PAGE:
Of course this doesn’t consider land values, nor businesses. If prime Chicago land is worth $1,000/sq ft, that’s 5.38 sq miles. But more typical land value is much less, probably no more than $25/sq ft. (it seems that nobody has tried to estimate citywide values). That would be 112 square miles. Once we subtract land owned by governments, churches and other exempt nonprofits, we might be approaching the total value of all land in Chicago. And that’s just for pensions, not bonded debt, nor needed capital improvements. Real estate buyers know, or certainly should know, about these encumbrances.
Of course money can be raised from business taxes, but that’s hardly a way to grow economic opportunity for Chicagoans. I would consider any tax revenue from “gaming” as a kind of business tax.
The lesson Wirepoints draws from this is that pensions have to be downsized somehow, which required amending the state constitution. And they go further, comparing government salaries to those of the private sector:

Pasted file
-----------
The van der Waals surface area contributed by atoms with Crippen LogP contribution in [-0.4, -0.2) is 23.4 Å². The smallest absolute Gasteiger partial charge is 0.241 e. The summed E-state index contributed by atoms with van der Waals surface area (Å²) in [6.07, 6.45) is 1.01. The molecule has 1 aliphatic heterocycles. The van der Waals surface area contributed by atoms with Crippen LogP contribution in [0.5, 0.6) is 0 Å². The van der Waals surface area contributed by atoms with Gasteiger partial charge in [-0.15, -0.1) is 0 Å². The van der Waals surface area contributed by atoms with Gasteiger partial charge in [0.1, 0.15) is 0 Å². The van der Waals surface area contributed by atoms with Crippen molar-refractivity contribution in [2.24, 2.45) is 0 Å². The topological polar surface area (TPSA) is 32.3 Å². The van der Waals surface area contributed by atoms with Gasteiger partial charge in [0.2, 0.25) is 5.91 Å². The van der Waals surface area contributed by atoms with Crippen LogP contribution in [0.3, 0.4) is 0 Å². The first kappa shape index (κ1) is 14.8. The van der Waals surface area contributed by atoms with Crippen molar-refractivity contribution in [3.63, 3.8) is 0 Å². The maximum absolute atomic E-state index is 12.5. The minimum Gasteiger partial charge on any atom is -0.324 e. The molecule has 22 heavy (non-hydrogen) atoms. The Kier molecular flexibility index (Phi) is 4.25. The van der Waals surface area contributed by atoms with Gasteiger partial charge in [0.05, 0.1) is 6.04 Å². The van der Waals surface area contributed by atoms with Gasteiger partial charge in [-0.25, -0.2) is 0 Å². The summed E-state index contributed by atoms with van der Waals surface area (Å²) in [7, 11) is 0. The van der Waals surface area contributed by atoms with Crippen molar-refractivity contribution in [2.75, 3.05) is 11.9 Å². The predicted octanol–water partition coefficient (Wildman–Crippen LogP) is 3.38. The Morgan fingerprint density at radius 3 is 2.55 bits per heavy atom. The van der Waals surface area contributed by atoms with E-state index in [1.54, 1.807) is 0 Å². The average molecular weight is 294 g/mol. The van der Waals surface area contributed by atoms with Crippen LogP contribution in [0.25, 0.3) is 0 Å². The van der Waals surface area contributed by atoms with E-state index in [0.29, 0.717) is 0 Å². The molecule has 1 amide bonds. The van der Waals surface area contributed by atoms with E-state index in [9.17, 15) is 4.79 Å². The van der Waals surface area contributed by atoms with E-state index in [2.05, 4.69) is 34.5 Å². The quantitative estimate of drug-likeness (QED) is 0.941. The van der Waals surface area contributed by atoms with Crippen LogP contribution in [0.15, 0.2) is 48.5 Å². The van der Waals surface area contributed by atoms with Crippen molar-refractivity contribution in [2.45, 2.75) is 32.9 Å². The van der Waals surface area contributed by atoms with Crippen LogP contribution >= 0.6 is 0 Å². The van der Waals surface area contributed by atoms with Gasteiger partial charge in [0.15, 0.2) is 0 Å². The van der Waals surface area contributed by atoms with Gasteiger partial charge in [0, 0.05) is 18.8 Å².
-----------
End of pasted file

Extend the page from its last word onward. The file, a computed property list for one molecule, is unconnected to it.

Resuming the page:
So it looks like we’re going to have to confront a large number of people with guns and firehoses and control over our children, who have been getting a lot of money from us for years and may prefer not to moderate their demands.
Tho I don’t know how, this problem will be solved. Maybe MMT will yield a continuing stream of funds to bail us out. Maybe inflation will accelerate such that the fixed 3% compounded pension increase isn’t a burden. Maybe Chicagoans will decide that they just don’t want so many government “services.” Maybe politicians will decide to remove all taxes from productive economic activity, taxing only the value of land and other privileges (such as the private monopoly over street parking fees), which will grow the economy (while reducing the need for emergency services) sufficient to make pensions a non-issue.
And when it is solved, those who own land and other privileges will benefit most.